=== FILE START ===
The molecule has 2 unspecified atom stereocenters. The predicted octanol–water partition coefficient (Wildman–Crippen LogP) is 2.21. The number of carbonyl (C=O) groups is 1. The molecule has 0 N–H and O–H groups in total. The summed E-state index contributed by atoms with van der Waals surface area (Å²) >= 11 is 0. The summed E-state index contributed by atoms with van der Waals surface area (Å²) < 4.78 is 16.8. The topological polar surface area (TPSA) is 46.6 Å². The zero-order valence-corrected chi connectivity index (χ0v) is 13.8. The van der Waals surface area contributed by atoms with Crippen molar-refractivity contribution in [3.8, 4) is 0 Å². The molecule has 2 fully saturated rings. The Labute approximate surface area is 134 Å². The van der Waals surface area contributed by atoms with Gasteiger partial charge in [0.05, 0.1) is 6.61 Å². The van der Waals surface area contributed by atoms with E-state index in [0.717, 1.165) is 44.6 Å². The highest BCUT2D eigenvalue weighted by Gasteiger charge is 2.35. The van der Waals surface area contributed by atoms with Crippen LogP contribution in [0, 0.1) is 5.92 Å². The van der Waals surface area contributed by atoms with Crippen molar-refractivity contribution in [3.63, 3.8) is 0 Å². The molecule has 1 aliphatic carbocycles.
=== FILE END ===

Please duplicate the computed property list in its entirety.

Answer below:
The molecule has 2 unspecified atom stereocenters. The predicted octanol–water partition coefficient (Wildman–Crippen LogP) is 2.21. The number of carbonyl (C=O) groups is 1. The molecule has 0 N–H and O–H groups in total. The summed E-state index contributed by atoms with van der Waals surface area (Å²) >= 11 is 0. The summed E-state index contributed by atoms with van der Waals surface area (Å²) < 4.78 is 16.8. The topological polar surface area (TPSA) is 46.6 Å². The zero-order valence-corrected chi connectivity index (χ0v) is 13.8. The van der Waals surface area contributed by atoms with Crippen molar-refractivity contribution in [3.8, 4) is 0 Å². The molecule has 2 fully saturated rings. The Labute approximate surface area is 134 Å². The van der Waals surface area contributed by atoms with Gasteiger partial charge in [0.05, 0.1) is 6.61 Å². The van der Waals surface area contributed by atoms with E-state index in [0.717, 1.165) is 44.6 Å². The highest BCUT2D eigenvalue weighted by Gasteiger charge is 2.35. The van der Waals surface area contributed by atoms with Crippen LogP contribution in [0, 0.1) is 5.92 Å². The van der Waals surface area contributed by atoms with Crippen molar-refractivity contribution in [3.63, 3.8) is 0 Å². The molecule has 1 aliphatic carbocycles.